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The arithmetic sequence, 1487, 4817, 8147, in which each of the terms increases by 3330, is unusual in two ways: (i) each of the three terms are prime, and, (ii) each of the 4-digit numbers are permutations of one another.

There are no arithmetic sequences made up of three 1-, 2-, or 3-digit primes, exhibiting this property, but there is one other 4-digit increasing sequence.

What 12-digit number do you form by concatenating the three terms in this sequence?

from time import time


def sieve(n):
    """generates primes up to n."""
    s = [True] * (n + 1)
    for p in range(2, n):
        if s[p]:
            yield p
            for i in range(p * p, n, p):
                s[i] = False


def is_permutation(n1, n2):
    """returns True if n1 is permutation of n2"""
    to_str_1 = str(n1)
    to_str_2 = str(n2)
    if n1 == n2:
        return False
    to_str_1_digits = {digit: to_str_1.count(digit) for digit in to_str_1}
    to_str_2_digits = {digit: to_str_2.count(digit) for digit in to_str_2}
    if not to_str_1_digits == to_str_2_digits:
        return False
    return True


def get_permutations(n):
    """generates tuples of 3 permutations each within range n."""
    primes = set(sieve(n))
    for prime1 in primes:
        for prime2 in primes:
            if is_permutation(prime1, prime2):
                for prime3 in primes:
                    if is_permutation(prime3, prime1) and is_permutation(prime3, prime2):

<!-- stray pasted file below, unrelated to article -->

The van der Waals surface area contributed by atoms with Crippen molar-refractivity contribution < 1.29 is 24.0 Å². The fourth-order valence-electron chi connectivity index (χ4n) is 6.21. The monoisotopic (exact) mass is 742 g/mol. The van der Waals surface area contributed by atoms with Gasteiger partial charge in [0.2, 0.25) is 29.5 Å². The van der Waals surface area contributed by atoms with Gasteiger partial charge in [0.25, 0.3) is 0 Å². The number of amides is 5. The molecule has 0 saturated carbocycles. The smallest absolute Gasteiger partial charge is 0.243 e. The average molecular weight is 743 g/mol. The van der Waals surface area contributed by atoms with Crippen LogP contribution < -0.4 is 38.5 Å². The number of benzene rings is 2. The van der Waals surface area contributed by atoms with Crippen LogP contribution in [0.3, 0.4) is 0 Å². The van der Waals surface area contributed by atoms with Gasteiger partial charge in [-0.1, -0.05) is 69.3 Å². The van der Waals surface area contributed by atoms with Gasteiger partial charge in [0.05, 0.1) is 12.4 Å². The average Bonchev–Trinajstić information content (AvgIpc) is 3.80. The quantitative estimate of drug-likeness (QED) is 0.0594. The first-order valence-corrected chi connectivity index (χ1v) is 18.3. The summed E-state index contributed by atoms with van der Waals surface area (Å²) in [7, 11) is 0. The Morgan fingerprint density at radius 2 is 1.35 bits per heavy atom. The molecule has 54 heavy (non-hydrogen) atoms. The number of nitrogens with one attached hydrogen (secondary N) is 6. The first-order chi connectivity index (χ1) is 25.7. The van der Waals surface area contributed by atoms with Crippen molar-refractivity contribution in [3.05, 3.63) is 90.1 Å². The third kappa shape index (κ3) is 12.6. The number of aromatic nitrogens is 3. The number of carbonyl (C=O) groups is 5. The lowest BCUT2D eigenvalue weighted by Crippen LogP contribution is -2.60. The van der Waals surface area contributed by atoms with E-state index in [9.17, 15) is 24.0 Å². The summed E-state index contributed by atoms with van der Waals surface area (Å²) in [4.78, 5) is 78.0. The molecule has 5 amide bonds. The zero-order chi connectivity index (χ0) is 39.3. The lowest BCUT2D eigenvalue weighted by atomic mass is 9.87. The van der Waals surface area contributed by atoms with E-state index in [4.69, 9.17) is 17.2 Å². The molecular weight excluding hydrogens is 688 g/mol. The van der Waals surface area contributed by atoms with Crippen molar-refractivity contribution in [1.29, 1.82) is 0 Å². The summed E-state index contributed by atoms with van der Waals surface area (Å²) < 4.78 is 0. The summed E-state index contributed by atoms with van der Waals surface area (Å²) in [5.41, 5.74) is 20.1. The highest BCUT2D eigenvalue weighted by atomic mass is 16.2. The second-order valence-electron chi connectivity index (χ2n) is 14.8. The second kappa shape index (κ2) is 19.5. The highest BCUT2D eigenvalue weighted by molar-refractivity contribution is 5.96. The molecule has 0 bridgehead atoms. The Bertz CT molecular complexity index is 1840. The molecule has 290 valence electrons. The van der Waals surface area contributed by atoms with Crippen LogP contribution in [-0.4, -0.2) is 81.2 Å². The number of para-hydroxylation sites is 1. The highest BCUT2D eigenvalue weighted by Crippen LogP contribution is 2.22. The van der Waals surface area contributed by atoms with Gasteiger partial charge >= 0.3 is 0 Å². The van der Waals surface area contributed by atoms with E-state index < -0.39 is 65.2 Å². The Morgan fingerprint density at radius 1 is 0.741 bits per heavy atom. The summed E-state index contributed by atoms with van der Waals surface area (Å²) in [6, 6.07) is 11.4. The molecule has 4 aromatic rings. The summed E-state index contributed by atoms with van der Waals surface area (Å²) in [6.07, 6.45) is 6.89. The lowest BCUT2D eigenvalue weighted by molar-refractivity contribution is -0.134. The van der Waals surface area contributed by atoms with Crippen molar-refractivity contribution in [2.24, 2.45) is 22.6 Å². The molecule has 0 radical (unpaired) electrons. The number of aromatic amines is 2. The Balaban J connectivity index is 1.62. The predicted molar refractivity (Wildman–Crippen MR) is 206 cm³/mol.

yield prime1, prime2, prime3


def check_subtraction(n):
    """checks permutations within range n for subtraction rules.
    returns valid permutations."""
    permutations = get_permutations(n)
    for x, y, z in permutations:
        if abs(x - y) == abs(y - z):
            return x, y, z


if __name__ == '__main__':
    start_time = time()
    x, y, z = sorted(check_subtraction(10000))
    print(str(x) + str(y) + str(z))
    print(f'Time: {time() - start_time} seconds.')
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Micro optimisations in is_permutation

In is_permutation, you could call the str functions after checking whether n1 == n2.

Also, you could simplify the end of the function with a single return to_str_1_digits == to_str_2_digits.

Taking into account these comments and shortening a bit the variable names, we get:

def is_permutation(n1, n2):
    """returns True if n1 is permutation of n2"""
    if n1 == n2:
        return False
    str1 = str(n1)
    str2 = str(n2)
    digits1 = {digit: str1.count(digit) for digit in str1}
    digits2 = {digit: str2.count(digit) for digit in str2}
    return digits1 == digits2

Improving the algorithm

We generate a set of primes and iterate over it with nested loops. A faster way would be to be able to group primes which correspond to the same permutation.

An efficient way to do it would be to use a dictionnary mapping a hashable value to the list of primes being permutations of each other. That value should be chosen to be some kind of signature which would be the same if and only if values are permutations. For instance, we could use the string representation of prime p sorted alphabetically: ''.join(sorted(str(p))).

Once they are grouped, we can easily get the different permutations:

def get_permutations(n):
    """generates tuples of 3 permutations each within range n."""
    permut_primes = dict()
    for p in sieve(n):
        permut_primes.setdefault(''.join(sorted(str(p))), []).append(p)
    for perms in permut_primes.values():
        for a, b, c in itertools.combinations(perms, 3):
            assert c > b > a
            yield a, b, c

This also needs a minor change in check_substraction to ensure we do not find the already provided result:

def check_subtraction(n):
    """checks permutations within range n for subtraction rules.
    returns valid permutations."""
    permutations = get_permutations(n)
    for x, y, z in permutations:
        if abs(x - y) == abs(y - z) and x != 1487:
            return x, y, z

The corresponding code is more than 500 times faster than the original code.

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